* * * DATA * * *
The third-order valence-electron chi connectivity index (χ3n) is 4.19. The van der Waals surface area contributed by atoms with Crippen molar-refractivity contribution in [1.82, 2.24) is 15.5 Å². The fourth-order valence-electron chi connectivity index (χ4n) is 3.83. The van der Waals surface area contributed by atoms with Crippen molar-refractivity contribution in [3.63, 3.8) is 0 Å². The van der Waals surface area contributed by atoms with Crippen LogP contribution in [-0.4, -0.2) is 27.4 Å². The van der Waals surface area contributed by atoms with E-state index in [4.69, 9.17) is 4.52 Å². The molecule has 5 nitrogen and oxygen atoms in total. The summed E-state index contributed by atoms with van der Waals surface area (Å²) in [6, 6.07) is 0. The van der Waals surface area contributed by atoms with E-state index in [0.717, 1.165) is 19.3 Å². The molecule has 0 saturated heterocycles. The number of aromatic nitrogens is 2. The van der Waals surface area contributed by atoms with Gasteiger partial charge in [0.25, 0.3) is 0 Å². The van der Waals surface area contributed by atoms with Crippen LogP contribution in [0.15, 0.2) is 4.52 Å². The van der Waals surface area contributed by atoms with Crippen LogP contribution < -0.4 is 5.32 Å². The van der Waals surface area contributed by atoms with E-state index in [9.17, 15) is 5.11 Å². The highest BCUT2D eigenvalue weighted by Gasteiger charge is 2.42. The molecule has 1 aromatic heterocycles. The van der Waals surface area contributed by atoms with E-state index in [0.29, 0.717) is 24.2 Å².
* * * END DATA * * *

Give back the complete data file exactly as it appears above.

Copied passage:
The third-order valence-electron chi connectivity index (χ3n) is 4.19. The van der Waals surface area contributed by atoms with Crippen molar-refractivity contribution in [1.82, 2.24) is 15.5 Å². The fourth-order valence-electron chi connectivity index (χ4n) is 3.83. The van der Waals surface area contributed by atoms with Crippen molar-refractivity contribution in [3.63, 3.8) is 0 Å². The van der Waals surface area contributed by atoms with Crippen LogP contribution in [-0.4, -0.2) is 27.4 Å². The van der Waals surface area contributed by atoms with E-state index in [4.69, 9.17) is 4.52 Å². The molecule has 5 nitrogen and oxygen atoms in total. The summed E-state index contributed by atoms with van der Waals surface area (Å²) in [6, 6.07) is 0. The van der Waals surface area contributed by atoms with E-state index in [0.717, 1.165) is 19.3 Å². The molecule has 0 saturated heterocycles. The number of aromatic nitrogens is 2. The van der Waals surface area contributed by atoms with Gasteiger partial charge in [0.25, 0.3) is 0 Å². The van der Waals surface area contributed by atoms with Crippen LogP contribution in [0.15, 0.2) is 4.52 Å². The van der Waals surface area contributed by atoms with Crippen LogP contribution < -0.4 is 5.32 Å². The van der Waals surface area contributed by atoms with E-state index in [9.17, 15) is 5.11 Å². The highest BCUT2D eigenvalue weighted by Gasteiger charge is 2.42. The molecule has 1 aromatic heterocycles. The van der Waals surface area contributed by atoms with E-state index in [0.29, 0.717) is 24.2 Å².